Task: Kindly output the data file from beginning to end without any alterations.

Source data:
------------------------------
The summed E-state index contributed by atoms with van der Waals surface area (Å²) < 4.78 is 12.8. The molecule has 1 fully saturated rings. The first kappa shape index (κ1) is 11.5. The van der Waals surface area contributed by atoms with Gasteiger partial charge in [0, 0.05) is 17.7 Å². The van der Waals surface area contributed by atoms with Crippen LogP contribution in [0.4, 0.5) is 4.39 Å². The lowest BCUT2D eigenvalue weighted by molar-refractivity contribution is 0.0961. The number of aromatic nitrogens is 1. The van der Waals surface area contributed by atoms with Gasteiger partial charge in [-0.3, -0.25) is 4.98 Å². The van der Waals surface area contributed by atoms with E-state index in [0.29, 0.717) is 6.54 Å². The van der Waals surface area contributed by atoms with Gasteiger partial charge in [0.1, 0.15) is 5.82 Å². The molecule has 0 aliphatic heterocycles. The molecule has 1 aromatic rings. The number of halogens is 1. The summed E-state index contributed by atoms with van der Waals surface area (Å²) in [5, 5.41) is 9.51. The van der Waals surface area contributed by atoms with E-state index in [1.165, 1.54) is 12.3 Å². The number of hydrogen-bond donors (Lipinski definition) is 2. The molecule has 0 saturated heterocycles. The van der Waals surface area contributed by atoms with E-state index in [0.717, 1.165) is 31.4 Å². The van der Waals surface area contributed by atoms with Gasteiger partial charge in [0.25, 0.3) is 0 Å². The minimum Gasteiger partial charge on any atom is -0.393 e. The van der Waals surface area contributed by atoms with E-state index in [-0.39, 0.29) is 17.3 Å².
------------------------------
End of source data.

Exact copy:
The summed E-state index contributed by atoms with van der Waals surface area (Å²) < 4.78 is 12.8. The molecule has 1 fully saturated rings. The first kappa shape index (κ1) is 11.5. The van der Waals surface area contributed by atoms with Gasteiger partial charge in [0, 0.05) is 17.7 Å². The van der Waals surface area contributed by atoms with Crippen LogP contribution in [0.4, 0.5) is 4.39 Å². The lowest BCUT2D eigenvalue weighted by molar-refractivity contribution is 0.0961. The number of aromatic nitrogens is 1. The van der Waals surface area contributed by atoms with Gasteiger partial charge in [-0.3, -0.25) is 4.98 Å². The van der Waals surface area contributed by atoms with E-state index in [0.29, 0.717) is 6.54 Å². The van der Waals surface area contributed by atoms with Gasteiger partial charge in [0.1, 0.15) is 5.82 Å². The molecule has 0 aliphatic heterocycles. The molecule has 1 aromatic rings. The number of halogens is 1. The summed E-state index contributed by atoms with van der Waals surface area (Å²) in [5, 5.41) is 9.51. The van der Waals surface area contributed by atoms with E-state index in [1.165, 1.54) is 12.3 Å². The number of hydrogen-bond donors (Lipinski definition) is 2. The molecule has 0 saturated heterocycles. The van der Waals surface area contributed by atoms with E-state index in [0.717, 1.165) is 31.4 Å². The van der Waals surface area contributed by atoms with Gasteiger partial charge in [0.25, 0.3) is 0 Å². The minimum Gasteiger partial charge on any atom is -0.393 e. The van der Waals surface area contributed by atoms with E-state index in [-0.39, 0.29) is 17.3 Å².